Everyone is Indian. The very cause for surprise is itself a shameful shock. The first Indian I contact, handing him my visa, spends ten minutes reading through my books and pointing to the pictures. No one in the long line of passengers behind me thinks to complain, we wait for him.
I buy a prepaid taxi and a fat tout takes the receipt, walks me to the airport parking lot, asking: This your first time in India? Where you from? How you like India?
And I: I come here once a year. I am from London, Manchester. India is great but has some problems.
He sees a policeman in the parking lot then gives up his game, leads me instead to the long line of taxi-cabs spewing black exhaust.
In the old city the street urchins fill the streets, their skin is far darker than most other Indians, their hair clumped up, their bodies covered in dirt so thick that when they move a cloud of dust follows. All over the streets are dogs and cows, desiccated with humongous sagging udders. The streets are as dynamic as a Wagner opera; I try to balance every new sight, sound, smell and the scorch off the sun into some comprehendible narrative. A street girl has her hand in my right pocket, loquacious women walk by with their bellies and stretch-marks exposed to the sun, I step over an undulating stream of piss coming from a small boy facing a brick wall, smashed cow pies surrounded by swarms of flies on the sidewalk, the tusk of a bull nearly guts the neck of a man dressed for club hopping, riding a motorbike.
An old woman holding a lifeless infant in her arms slaps my wrist and begs for money. A red jewel in her nose, she speaks in Hindi gesturing for food. I stand awkwardly, as if I had come to a best friend]s birthday party but forgot to buy a present. The eyes of the street urchins burn my back, wondering perhaps Where does he keep his money? How cheap is the American? Her begging has drawn too much of a crowd, I say ceallo and keep walking.
Tai ho, meaning, praise, victory, but according to the Indians, its connotate is closer to “it is written”. In the Philippines, the way to accept one’s fate, no matter how miserable, is bahala na, happen what may. It is written. Sleeping on the sidewalk, Tai ho, bahala na, radical acceptance, it is written, it is written.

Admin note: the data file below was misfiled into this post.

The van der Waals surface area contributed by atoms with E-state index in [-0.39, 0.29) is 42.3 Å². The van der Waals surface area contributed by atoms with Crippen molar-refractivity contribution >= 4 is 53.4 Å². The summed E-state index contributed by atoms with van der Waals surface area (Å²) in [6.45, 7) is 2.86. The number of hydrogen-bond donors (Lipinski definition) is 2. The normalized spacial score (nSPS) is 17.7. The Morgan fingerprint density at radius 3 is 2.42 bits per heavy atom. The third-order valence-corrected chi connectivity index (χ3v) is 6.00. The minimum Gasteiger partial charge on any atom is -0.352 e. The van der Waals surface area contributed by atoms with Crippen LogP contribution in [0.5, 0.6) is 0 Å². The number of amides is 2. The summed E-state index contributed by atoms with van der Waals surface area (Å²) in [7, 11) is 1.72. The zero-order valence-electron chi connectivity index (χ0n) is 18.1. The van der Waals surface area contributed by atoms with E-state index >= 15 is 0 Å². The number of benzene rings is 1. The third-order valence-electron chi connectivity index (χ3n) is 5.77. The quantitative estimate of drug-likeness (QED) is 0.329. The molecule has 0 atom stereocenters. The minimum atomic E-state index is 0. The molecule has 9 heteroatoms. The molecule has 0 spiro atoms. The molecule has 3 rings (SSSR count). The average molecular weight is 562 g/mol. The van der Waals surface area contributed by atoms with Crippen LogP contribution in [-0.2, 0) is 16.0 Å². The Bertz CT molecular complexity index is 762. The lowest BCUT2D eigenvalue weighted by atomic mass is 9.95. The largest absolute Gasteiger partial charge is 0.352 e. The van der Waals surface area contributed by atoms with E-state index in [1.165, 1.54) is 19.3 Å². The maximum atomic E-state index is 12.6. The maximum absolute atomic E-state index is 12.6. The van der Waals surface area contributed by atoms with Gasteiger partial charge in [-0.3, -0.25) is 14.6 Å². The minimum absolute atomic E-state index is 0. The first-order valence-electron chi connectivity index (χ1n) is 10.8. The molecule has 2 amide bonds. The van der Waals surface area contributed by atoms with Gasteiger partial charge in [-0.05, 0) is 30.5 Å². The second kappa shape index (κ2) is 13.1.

New Delhi is no better. Thousands of people living in the slums are displaced and bulldozed in preparation for the 2010 Commonwealth games, the place looks as fake and its people as displaced and desperate as the poor in Beijing a year before the 2008 Olympics. Squatters in boxed houses are at every intersection, new shantytowns spring up overnight to get turned out in the morning. The slums are terrible labyrinthine eyesores to man and God, the people there live in tremendously difficult conditions—but the slums are a community, they have schools, doctors, and some reasonable sanitation. To bulldoze these eyesores for a sporting event is to ferret out the population, to separate the squatters from a way of life they at least find bearable, to cast them under bridges, to divide and conquer.
Renewed, I take to the streets. Dogs, piss, cows, shit, camels, geckos, touts, urchins, legless beggars, singing street children, dancing street children, cockroaches, fleas, dirt, exhaust, heat, the sun, heat, heat so unbearable, heat so inescapable.
I find refuge in a coffee shop at Connaught place. The air conditioning makes my breathing easier. This is what civilization means—air conditioning!
I meet many Indians, most of them named Raj. Raj I invites me for a drink, just before leaving for Moscow to marry his mail-order bride. Raj II is retired but has traveled the world, asks me about massages in Thailand, but I realize he really means sex massage.
Raj III is in the India Gate Park in the middle of the night playing Cricket alongside hundreds of other players and watchers. He tells me that the nightlife in Delhi only exists in parks; it is a city on the verge of change. He tells me the government is getting rid of the cows, gentrifying everything for the Commonwealth games. There is still no where to go when the sun sets.
Even in the backpacker’s district, no stores are open at night and the disposition of the young men sitting about does not seem pleasant. There are very few bars but there are coffee-shops, where I overhear conversations: “Don’t go to study in the United States, all the professors there are Marxist, they only want to take away political rights” comfortably, sipping a mocha latte, breathing easily from the high air conditioning, as far away from the detriment of the slums as one can get in body and mind.
Buying $6 hotel rooms, sleeping to the sounds of bulls mooing, touts shouting and horns honking, waking up covered in sticky sweat, I navigate the traveler’s district of Pahar Ganj. Touts follow me the moment I step out of the hotel room, offering marijuana, claiming they are trying to practice their English, selling marijuana. To them, a traveler who comes to India without hoping to get as high as possible is an anomaly.
The kids here have no idea how to properly jip a foreigner of their money, even the drivers don’t know where the popular places are, and the kids selling drugs lack any tact. Perhaps there is just too many of them. “Sir, sir! Wear your backpack on your front!” is always a dealer. We learn to ignore them, their bedraggled faces become as tolerable as the hum of a refrigerator.
I eat samosas from street stalls wherever possible, I make friends easily; we travel around the Taj Mahal talking politics and romance. We pull pranks on the touts. We sweat profusely, in the rain, marching in the sun, waiting in lines, on the trains. At night urchins are asleep everywhere, on the gravel, on ladders, on rooftops, on the walls that follow the street. We tread very softly, walking among scattered eggshells, stepping on faces in the dark.
I spend a week in Delhi, with resignation and acceptance. July 16 – 24.